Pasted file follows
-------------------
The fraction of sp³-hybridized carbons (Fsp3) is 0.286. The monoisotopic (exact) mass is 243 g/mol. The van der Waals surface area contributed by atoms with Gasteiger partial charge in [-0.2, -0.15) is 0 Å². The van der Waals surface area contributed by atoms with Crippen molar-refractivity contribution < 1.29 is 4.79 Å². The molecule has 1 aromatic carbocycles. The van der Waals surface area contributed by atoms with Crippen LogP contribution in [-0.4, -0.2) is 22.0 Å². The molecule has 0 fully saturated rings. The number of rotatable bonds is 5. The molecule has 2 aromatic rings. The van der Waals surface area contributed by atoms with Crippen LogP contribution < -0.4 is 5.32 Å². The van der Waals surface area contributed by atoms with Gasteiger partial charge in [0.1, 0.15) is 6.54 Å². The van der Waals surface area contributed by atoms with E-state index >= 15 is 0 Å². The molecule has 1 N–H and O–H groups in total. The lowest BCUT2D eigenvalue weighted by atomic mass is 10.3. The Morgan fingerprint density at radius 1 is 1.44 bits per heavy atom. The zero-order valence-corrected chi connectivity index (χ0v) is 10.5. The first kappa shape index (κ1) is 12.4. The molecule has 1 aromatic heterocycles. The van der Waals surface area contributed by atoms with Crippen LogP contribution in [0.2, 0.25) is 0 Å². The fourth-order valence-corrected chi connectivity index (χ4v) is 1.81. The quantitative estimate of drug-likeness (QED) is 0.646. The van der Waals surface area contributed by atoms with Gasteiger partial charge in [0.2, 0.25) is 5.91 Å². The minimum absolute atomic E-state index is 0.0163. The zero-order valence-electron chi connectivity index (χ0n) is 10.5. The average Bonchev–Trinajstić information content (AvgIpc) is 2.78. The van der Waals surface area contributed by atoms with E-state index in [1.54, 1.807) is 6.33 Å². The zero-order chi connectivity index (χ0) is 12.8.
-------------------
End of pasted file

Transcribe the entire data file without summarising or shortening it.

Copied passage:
The fraction of sp³-hybridized carbons (Fsp3) is 0.286. The monoisotopic (exact) mass is 243 g/mol. The van der Waals surface area contributed by atoms with Gasteiger partial charge in [-0.2, -0.15) is 0 Å². The van der Waals surface area contributed by atoms with Crippen molar-refractivity contribution < 1.29 is 4.79 Å². The molecule has 1 aromatic carbocycles. The van der Waals surface area contributed by atoms with Crippen LogP contribution in [-0.4, -0.2) is 22.0 Å². The molecule has 0 fully saturated rings. The number of rotatable bonds is 5. The molecule has 2 aromatic rings. The van der Waals surface area contributed by atoms with Crippen LogP contribution < -0.4 is 5.32 Å². The van der Waals surface area contributed by atoms with Gasteiger partial charge in [0.1, 0.15) is 6.54 Å². The van der Waals surface area contributed by atoms with E-state index >= 15 is 0 Å². The molecule has 1 N–H and O–H groups in total. The lowest BCUT2D eigenvalue weighted by atomic mass is 10.3. The Morgan fingerprint density at radius 1 is 1.44 bits per heavy atom. The zero-order valence-corrected chi connectivity index (χ0v) is 10.5. The first kappa shape index (κ1) is 12.4. The molecule has 1 aromatic heterocycles. The van der Waals surface area contributed by atoms with Crippen LogP contribution in [0.2, 0.25) is 0 Å². The fourth-order valence-corrected chi connectivity index (χ4v) is 1.81. The quantitative estimate of drug-likeness (QED) is 0.646. The van der Waals surface area contributed by atoms with Gasteiger partial charge in [0.2, 0.25) is 5.91 Å². The minimum absolute atomic E-state index is 0.0163. The zero-order valence-electron chi connectivity index (χ0n) is 10.5. The average Bonchev–Trinajstić information content (AvgIpc) is 2.78. The van der Waals surface area contributed by atoms with E-state index in [1.54, 1.807) is 6.33 Å². The zero-order chi connectivity index (χ0) is 12.8.